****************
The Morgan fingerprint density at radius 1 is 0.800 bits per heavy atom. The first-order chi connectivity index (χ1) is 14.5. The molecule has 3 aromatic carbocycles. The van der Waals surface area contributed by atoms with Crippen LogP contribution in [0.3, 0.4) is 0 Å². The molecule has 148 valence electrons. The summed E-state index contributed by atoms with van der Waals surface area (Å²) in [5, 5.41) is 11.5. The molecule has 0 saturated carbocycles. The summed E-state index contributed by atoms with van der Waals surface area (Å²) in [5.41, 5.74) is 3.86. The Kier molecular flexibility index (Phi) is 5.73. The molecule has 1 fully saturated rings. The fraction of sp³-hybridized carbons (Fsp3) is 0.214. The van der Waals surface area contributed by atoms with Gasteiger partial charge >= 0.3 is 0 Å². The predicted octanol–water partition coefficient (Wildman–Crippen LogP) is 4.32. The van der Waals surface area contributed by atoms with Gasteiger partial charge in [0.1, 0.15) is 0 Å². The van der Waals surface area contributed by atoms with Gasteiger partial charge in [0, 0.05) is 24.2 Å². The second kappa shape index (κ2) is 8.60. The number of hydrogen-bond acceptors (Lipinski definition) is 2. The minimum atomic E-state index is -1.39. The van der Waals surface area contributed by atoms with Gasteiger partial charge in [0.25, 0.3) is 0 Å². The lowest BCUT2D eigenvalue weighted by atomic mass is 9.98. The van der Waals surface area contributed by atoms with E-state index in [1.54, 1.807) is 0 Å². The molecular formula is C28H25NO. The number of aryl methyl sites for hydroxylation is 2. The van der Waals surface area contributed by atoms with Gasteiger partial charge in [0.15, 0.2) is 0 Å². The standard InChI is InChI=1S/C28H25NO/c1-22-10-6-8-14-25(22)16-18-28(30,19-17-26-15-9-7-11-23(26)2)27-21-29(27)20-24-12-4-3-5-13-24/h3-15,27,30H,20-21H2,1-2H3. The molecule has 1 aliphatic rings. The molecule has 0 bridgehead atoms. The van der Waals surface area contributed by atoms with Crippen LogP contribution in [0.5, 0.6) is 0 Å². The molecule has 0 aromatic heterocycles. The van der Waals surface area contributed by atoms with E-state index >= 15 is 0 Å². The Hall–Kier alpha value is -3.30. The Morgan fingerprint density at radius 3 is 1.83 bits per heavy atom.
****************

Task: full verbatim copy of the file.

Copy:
The Morgan fingerprint density at radius 1 is 0.800 bits per heavy atom. The first-order chi connectivity index (χ1) is 14.5. The molecule has 3 aromatic carbocycles. The van der Waals surface area contributed by atoms with Crippen LogP contribution in [0.3, 0.4) is 0 Å². The molecule has 148 valence electrons. The summed E-state index contributed by atoms with van der Waals surface area (Å²) in [5, 5.41) is 11.5. The molecule has 0 saturated carbocycles. The summed E-state index contributed by atoms with van der Waals surface area (Å²) in [5.41, 5.74) is 3.86. The Kier molecular flexibility index (Phi) is 5.73. The molecule has 1 fully saturated rings. The fraction of sp³-hybridized carbons (Fsp3) is 0.214. The van der Waals surface area contributed by atoms with Gasteiger partial charge >= 0.3 is 0 Å². The predicted octanol–water partition coefficient (Wildman–Crippen LogP) is 4.32. The van der Waals surface area contributed by atoms with Gasteiger partial charge in [0.1, 0.15) is 0 Å². The van der Waals surface area contributed by atoms with Gasteiger partial charge in [0, 0.05) is 24.2 Å². The second kappa shape index (κ2) is 8.60. The number of hydrogen-bond acceptors (Lipinski definition) is 2. The minimum atomic E-state index is -1.39. The van der Waals surface area contributed by atoms with Gasteiger partial charge in [0.25, 0.3) is 0 Å². The lowest BCUT2D eigenvalue weighted by atomic mass is 9.98. The van der Waals surface area contributed by atoms with E-state index in [1.54, 1.807) is 0 Å². The molecular formula is C28H25NO. The number of aryl methyl sites for hydroxylation is 2. The van der Waals surface area contributed by atoms with Gasteiger partial charge in [0.15, 0.2) is 0 Å². The standard InChI is InChI=1S/C28H25NO/c1-22-10-6-8-14-25(22)16-18-28(30,19-17-26-15-9-7-11-23(26)2)27-21-29(27)20-24-12-4-3-5-13-24/h3-15,27,30H,20-21H2,1-2H3. The molecule has 1 aliphatic rings. The molecule has 0 bridgehead atoms. The van der Waals surface area contributed by atoms with Crippen LogP contribution in [0.5, 0.6) is 0 Å². The molecule has 0 aromatic heterocycles. The van der Waals surface area contributed by atoms with E-state index >= 15 is 0 Å². The Hall–Kier alpha value is -3.30. The Morgan fingerprint density at radius 3 is 1.83 bits per heavy atom.